Miss rock music? Tired of the synth-driven, computer-generated, studio-enhanced pop-rock permeating radio airwaves? Check out UK’s The Virginmarys who return to Columbus tonight for the third time in 2013. The trio’s straight-ahead guitar rock brings to mind bands like the Foo Fighters, Local H, The Subways and Blood Red Shoes – in other words, prepare for a sweaty night of rock n’ roll in the cozy confines of The Basement.

CD102.5 presents a Low Dough Show ($5) with The Virginmarys, American Fangs, Cliffs at The Basement. Doors open at 7pm and the show is all ages.

You have 48 Hours to write, shoot and edit a short film....#48HFP

By Pete Brown

This weekend, more than 40 teams will hit the streets of Columbus with the goal of creating a short film in the 48 hours that occur between 7 p.m. Friday night and 7 p.m. Sunday night.

It’s the 48 Hour Film Project, a contest that will play out in more than 120 cities across the globe this year. The contest originated in Washington DC in 2001, and since that time, there have been more than 700 competitions. 2013 is the sixth year a competition has been held in Columbus.

You have 48 Hours to write, shoot and edit a short film....#48HFP

You have 48 Hours to write, shoot and edit a short film….#48HFP

The rules of the 48 are fairly straightforward. At the event kickoff, each team draws a genre out of a hat. All teams are given a required character, a required prop and a required line of dialogue to include in their film. Once everyone has drawn, it’s off to the races for a madcap weekend. Not all the teams get their film in on time, but those that do will see their films screened next Wednesday or Thursday at the Gateway Film Center.

The film selected Best of Columbus moves on to compete against other Best ofs…, and ultimately a handful of films are selected to screen at Cannes. Yes. The Cannes film festival. What’s more, two Columbus films have made it to Cannes in the event’s six-year run, including “Stones” which made it all the way in 2011.

While the films represent a wide range of styles and skills, the weekend itself is one of sleepless insanity and excellent adventure. I took part in 2012 for the first time as part of Blue Monkey Films team, and am glad to say we’re back for another go this year. You can follow our progress all weekend long on a tumblr we’ve set up for the weekend. Otherwise, be seeing you on set.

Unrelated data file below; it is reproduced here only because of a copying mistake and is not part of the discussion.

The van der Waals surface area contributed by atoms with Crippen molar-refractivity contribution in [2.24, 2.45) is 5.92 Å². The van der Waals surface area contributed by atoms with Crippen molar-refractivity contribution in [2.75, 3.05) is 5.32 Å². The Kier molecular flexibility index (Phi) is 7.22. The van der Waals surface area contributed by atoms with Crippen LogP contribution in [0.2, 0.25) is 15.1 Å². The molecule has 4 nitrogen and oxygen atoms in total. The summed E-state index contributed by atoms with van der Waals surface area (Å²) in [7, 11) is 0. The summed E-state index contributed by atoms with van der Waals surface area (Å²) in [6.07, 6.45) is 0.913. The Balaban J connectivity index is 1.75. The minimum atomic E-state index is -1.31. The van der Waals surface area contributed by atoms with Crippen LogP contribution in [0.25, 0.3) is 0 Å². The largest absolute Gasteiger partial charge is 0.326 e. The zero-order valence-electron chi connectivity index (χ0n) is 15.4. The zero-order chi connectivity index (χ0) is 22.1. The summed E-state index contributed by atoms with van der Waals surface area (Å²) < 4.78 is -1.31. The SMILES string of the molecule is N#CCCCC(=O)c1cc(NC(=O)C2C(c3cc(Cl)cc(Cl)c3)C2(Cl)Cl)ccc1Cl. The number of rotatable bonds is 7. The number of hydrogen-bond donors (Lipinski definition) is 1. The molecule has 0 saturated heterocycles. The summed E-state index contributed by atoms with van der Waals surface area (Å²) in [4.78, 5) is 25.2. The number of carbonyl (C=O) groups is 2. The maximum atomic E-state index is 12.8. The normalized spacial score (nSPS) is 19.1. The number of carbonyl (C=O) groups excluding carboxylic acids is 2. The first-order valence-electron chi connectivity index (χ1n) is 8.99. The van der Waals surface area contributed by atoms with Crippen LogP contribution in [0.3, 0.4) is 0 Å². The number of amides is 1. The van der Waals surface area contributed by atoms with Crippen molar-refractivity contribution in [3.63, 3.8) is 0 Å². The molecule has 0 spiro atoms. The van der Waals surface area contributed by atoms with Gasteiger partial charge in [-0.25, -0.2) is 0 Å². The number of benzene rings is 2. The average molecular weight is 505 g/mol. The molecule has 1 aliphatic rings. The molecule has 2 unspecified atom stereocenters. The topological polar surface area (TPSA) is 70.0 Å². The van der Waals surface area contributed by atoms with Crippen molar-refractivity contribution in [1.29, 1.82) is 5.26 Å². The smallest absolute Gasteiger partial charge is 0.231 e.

Columbus 48 Hour Film Project Screenings

Gateway Film Center

  • Group A Wed. July 31, 6:30 pm
  • Group B Wed. July 31 8:00 p.m.
  • Group C Thurs. Aug. 1 6:30 p.m.

Follow Blue Monkey Films online all weekend.







White Lion holds a special place in my heart as the first band I ever had the chance to meet. My friend Jeff’s dad was a dentist and among his patients were people who owned the Phantasy Theatre in Lakewood. Back in ’87, we spent lots of time shooting hoops and listening to music (often at the same time) and hard rock was the flavor of the day – from Bon Jovi to Whitesnake to Van Halen. We were also both KISS fans which made us fans of Ace Frehley’s post-KISS band, Frehley’s Comet. When we read in Scene Magazine (because that’s how you found out about concerts in Cleveland before the internet) that Frehley’s Comet would be coming to the Phantasy, we begged Jeff’s parents to pull some strings and get us into the show.

I remember the day (July 10, 1987) like it was yesterday. I flew into Cleveland Hopkins airport after a weeklong vacation in Florida and my mom took me directly to the Phantasy where Jeff’s parents had made a deal for us – if we showed up early and helped get the venue ready for the show, we’d be allowed to stay and watch for free. It was mid-afternoon when we showed up and the bar manager had Jeff and I carry kegs to the bar, fill the bins with ice, and whatever other task he could think of that would help save him some time.

The opening band, White Lion, was hanging out backstage (which was connected to the kitchen at the venue) so Jeff and I had the chance to meet the guys. We had picked up the band’s Pride album (released just a few weeks earlier) and were pretty familiar with it by the time we got to the show and having never had this opportunity before, we were pretty stoked to be hanging out with a real live rock band, something we had never thought (at that time in our life) would be possible.

After the band’s opening set, they returned to the dressing room area where Jeff and I were hanging out. Drummer Greg D’Angelo pulled us aside and said, “Hey guys, I need a favor. I left my shirt up on stage. Would you guys mind going to get it for me?” (I think it was a shirt … he left something that he wanted us to retrieve). Um, ask two 16-year-old kids if they want to go up on stage in front of hundreds of people and Greg didn’t even get a response, we both raced to go stand on stage and bask in the spotlight, if even only for 30 seconds.

White Lion released two more albums after Pride and then called it quits in 1991.


Singer Mike Tramp has continued to make music after White Lion’s demise (with Freaks of Nature and as a solo artist), most recently releasing Cobblestone Street in April. Fans of Tramp’s from his White Lion days may find his solo work to be a bit too mature and lacking a driving punch, but Cobblestone Street is actually a really great listen, a largely-acoustic driven release that shifts between Springsteen-like numbers (“Cobblestone Street”) and seaside shantys (“Caught in the Storm”).